Terms in this set (32)
smaller streams or rivers that lead to a bigger river
marks the place where the higher land of the Piedmont drops to the lower Atlantic Coastal Plain.
Other forms of fossil fuels
Coal, petroleum, and natural gas
another word for fish farming
a place for catching fish
naturally treeless expanses of grasses that spread across the Great Plains of the midsection
a warm, dry wind
winds of more than 35 miles per hour and visibilty of less than 1,320 feet
it is the movement of people from one country to another
American South and SW. California, Arizona, New Mexico have become the country's fast growing areas. Nicknamed Sunbelt because of its mild climate. Draws people to its growing manufacturing, service, and tourism industries.
20, 320 feet
it grew as geologic forces heaved slabs of rock upward
it was formed by lava that seeped from cracks in the earth
300 to 700 miles across the center of the region and reach elevations up to 6,000 ft
a giant core centered on Hudson and James Bays, anchors the continent
is heavily eroded and is one of North America's oldest mountains and they are the continent's second-largest mountain range about 1,500 miles from Quebec to central Alabama.
How were the Appalachian Mountains formed?
These mountains were formed by powerful upheavals within the earth's crust and shaped over time by ice and running water
it is found in between the mountains and the coastal lowlands. It is a wide area of rolling hills and many rivers cut through the Piedmont, flowing east across the Atlantic Coastal Plain in the Carolinas.
The islands of the United States and Canada
these islands were formed by geologic forces
How was the island of Hawaii formed?
With each volcanic eruption, lava accumulated on the floor of the ocean until it pushed through the water's surface. Volcanic mountaintops emerging from the Pacific Ocean formed the 8 major and 124 smaller islands of Hawaii.
submerged parts of the continental shelf. It is a shallow underwater platform that forms a continental border.
Freshwater, lakes and rivers
have helped make the United States and Canada prosperous. Abundant water satisfies the needs of cities and rural areas, provides power for homes and industries, and moves resources across the continent.
also known as The Great Divide.
is a high point or ridge that determines the direction in which rivers flow.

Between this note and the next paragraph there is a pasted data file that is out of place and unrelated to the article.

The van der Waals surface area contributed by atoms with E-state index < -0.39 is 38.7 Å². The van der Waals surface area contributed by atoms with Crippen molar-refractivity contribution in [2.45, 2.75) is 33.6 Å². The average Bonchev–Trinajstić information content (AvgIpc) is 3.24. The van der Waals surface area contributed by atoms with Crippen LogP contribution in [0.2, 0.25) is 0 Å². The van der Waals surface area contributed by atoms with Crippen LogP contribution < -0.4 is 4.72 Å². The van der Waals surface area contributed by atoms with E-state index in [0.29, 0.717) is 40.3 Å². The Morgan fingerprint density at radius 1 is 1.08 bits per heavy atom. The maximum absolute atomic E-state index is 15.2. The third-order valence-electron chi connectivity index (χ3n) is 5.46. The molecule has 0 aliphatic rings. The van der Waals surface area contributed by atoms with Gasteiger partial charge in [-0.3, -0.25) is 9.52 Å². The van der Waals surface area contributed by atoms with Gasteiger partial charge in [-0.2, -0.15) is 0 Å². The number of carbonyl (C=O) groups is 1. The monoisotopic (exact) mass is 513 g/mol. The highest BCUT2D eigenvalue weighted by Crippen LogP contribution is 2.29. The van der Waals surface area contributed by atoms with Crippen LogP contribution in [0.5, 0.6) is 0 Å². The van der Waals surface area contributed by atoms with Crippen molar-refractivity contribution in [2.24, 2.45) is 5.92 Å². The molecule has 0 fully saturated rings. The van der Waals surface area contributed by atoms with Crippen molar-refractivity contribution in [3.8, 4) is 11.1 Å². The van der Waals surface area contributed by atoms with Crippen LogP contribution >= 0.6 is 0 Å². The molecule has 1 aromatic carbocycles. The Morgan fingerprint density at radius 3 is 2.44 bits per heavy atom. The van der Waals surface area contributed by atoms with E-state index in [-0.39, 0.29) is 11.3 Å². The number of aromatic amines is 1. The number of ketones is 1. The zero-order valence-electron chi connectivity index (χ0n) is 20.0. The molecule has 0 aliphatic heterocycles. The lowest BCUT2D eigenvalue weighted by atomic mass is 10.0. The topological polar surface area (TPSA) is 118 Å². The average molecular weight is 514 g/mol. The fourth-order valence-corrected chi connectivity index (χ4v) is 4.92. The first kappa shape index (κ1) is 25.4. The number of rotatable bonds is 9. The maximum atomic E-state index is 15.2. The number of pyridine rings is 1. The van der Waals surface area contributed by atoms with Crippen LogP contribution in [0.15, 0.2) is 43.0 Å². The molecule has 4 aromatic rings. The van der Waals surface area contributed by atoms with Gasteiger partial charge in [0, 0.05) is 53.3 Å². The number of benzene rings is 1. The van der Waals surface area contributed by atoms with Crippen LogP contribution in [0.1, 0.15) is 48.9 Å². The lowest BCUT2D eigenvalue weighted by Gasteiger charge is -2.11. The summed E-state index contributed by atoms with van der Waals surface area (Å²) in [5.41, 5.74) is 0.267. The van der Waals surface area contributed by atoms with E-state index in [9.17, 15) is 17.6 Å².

Rivers such as Colorado and the Rio Grande have their headwaters, or source, in the Rockies.
smaller rivers or streams that connect to a larger river.
Northeast of the Rockies, the Mackenzie River, which flows from the Great Slave Lake to the Arctic Ocean. drains much of Canada's Northern Interior.
it is one of North America's longest rivers, flows 2, 357 miles from its source. It begins in Minnesota as a stream. From a narrow stream at its source, the river reaches a width of 1.5 miles as it empties to the Gulf of Mexico.
This enormous reach makes Mississippi one of the world's most busiest water ways.
It is a boundary that is found in the United States. It marks the place where the higher land of the Piedmont drops to the lower Atlantic Coastal Plain. Along the fall line, eastern rivers break into rapids and waterfalls, blocking ships from traveling farther inland.
St. Lawrence River
flows 750 miles from Lake Ontario to the Gulf of St. Lawrence in the Atlantic Ocean, forming part of the border between Canada and the United States.
The Canadian cities such as Quebec, Montreal and Ottawa, depend on these waters for trade.
The Great Lakes were formed when glaciers gouged the Canadian Shield and tore at the central section of the continent, leaving glaciers and became the Great Lakes.
Large deposits of coal, iron, and other minerals near the lakes favored the development of industries and urban growth in the area.
St. Lawrence Sea Way System
is a series of canals. It helps makes the cities along the Great Lakes powerful trade and industrial centers. The St. Lawrence river and other inland waterways link the Great Lakes to the Atlantic Ocean.